Green Coffee Extract: A Weight-Loss Aid?

Green Coffee Extract: A Weight-Loss Aid?
Green Coffee Extract: A Weight-Loss Aid?
Green coffee extract appears to be safe and somewhat effective in increasing the efficacy of regular weight-loss methods.

Green coffee is simply coffee that has not been “cooked.” Green coffee products are made from unroasted coffee beans, usually from the plant Coffea arabica.1 Most of the world enjoys coffee products that are manufactured from roasted coffee beans.

The most widely known natural component of coffee is caffeine but, in reality, coffee contains hundreds of bioactive chemicals, many of which are more significant than caffeine.1 Green coffee products have become widely popular as a potential weight-loss aid. 


Green coffee extract contains chlorogenic acid, which is derived from a major group of phenolic compounds.2 Green coffee beans contain nearly twice the concentration of chlorogenic acid as do roasted beans. Chlorogenic acid is a major component of many OTC weight-loss products and acts independently of caffeine.2

The theorized mechanism of action by which green coffee produces weight loss is through the inhibition of the enzyme glucose-6-phosphatase.3 In vitro, glucose-6-phosphatase induces the enzymatic process of glucose production in the liver.3 It is this step in the metabolic pathway that researchers attribute to the known reduction of glycemic disorders in long-term coffee-drinkers.4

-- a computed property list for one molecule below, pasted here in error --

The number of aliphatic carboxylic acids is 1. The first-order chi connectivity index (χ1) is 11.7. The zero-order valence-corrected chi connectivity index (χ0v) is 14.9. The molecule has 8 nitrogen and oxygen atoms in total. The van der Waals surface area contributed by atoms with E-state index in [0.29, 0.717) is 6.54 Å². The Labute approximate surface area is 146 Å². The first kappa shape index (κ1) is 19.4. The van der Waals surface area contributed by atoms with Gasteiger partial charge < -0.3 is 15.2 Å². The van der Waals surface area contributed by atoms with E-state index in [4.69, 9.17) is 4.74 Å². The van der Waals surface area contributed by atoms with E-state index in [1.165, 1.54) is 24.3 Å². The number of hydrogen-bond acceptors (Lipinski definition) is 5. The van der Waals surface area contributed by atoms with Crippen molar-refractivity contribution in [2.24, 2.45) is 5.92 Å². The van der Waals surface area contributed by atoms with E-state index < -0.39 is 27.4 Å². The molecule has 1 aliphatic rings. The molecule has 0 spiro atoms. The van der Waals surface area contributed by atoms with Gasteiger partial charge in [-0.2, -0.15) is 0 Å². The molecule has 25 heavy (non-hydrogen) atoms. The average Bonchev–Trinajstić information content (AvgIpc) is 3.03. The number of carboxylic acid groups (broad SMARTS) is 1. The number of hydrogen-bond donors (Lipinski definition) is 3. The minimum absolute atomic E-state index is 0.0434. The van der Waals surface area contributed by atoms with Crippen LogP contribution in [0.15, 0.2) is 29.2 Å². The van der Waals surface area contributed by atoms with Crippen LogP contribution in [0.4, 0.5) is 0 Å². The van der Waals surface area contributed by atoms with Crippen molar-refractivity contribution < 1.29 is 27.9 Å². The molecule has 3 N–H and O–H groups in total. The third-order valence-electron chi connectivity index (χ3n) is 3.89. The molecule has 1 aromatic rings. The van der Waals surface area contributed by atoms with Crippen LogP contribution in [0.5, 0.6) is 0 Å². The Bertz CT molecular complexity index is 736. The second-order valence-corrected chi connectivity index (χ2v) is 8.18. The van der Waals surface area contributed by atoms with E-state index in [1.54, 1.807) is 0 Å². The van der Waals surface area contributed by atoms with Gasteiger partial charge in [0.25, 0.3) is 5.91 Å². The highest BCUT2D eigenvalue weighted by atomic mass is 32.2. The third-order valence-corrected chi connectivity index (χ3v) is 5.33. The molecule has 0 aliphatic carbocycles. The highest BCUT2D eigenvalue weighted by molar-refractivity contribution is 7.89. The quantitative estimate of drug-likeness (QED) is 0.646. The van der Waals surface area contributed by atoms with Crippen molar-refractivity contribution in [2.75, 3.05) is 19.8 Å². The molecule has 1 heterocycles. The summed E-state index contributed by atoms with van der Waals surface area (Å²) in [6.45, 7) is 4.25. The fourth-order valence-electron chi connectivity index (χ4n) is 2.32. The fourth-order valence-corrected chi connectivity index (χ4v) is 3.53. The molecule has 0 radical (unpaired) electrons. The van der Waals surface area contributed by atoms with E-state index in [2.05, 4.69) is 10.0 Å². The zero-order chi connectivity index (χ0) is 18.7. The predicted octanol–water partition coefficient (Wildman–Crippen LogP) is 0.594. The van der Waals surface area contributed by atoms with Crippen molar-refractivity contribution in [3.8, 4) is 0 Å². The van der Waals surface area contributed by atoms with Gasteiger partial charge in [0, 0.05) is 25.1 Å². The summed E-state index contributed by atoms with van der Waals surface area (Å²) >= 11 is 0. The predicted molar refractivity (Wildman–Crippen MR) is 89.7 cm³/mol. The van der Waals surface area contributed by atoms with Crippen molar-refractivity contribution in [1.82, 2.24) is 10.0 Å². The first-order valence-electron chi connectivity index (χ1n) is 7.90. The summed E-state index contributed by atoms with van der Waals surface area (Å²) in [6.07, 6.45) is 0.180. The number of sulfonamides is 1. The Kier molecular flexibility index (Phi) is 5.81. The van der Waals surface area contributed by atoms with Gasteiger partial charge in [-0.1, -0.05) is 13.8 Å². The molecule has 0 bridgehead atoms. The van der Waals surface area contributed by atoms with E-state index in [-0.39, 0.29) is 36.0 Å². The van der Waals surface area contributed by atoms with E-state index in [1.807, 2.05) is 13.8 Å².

Green coffee extract is believed to aid weight loss. One trial evaluated the responses of 16 overweight adults who had been randomized to high-dose extract, low-dose extract, or placebo in a 22-week study.5 Body weight decreased by a mean of 8 lbs, with a mean drop in body fat of more than 4%.5

In another study, 50 volunteers with body mass indices >25 were randomized to placebo or to treatment with green coffee extract.6 After 60 days, members of the treatment group had lost an average of 5.7% of their body weight, with a shift in the muscle-mass-to-fat-mass ratio of +4.1%/-0.7% from baseline.6

In a trial designed to compare the effect of green coffee vs. roasted coffee on BP measurements, researchers randomized more than 200 subjects to either a placebo coffee drink or a drink with low, medium, or high chlorogenic-acid content.7

Each participant drank one cup of the treatment coffee per day and recorded BP readings for one month. At the end of the trial, not only were the BP readings of the placebo group higher than the BP readings of the treatment group, but a definite dose-response curve for the three treatment dose levels also was seen.

This indicates that the beneficial effect of coffee intake on BP has nothing to do with caffeine, but rather with the chlorogenic acid content. These findings have been validated by multiple studies examining different green coffee extract concentrations and populations.8, 9 In each trial, a statistically significant reduction of systolic BP was seen with no documented adverse effects. 

Researchers looking at human vasoreactivity monitored nitric oxide activity in individuals after daily intake of a measured amount of green coffee extract. For four months, parameters indicative of endothelial function were monitored daily. At the end of the test period, the vasodilatory response was found to be significantly higher in the test group than in the placebo group, and total plasma homocysteine levels were also lower than at baseline.10

A small lab study using human cell culture lines focused on the chemoprotective and antigenotoxic activities of green coffee extract.11 Human colon and liver cells were treated with a dose-calculated solution of chlorogenic acid and cultured under the same conditions as the placebo cell cultures. Both cell lines were then tested for levels of oxidative stress, such as membrane disruption, DNA damage, and cell death.

This article originally appeared on Clinical Advisor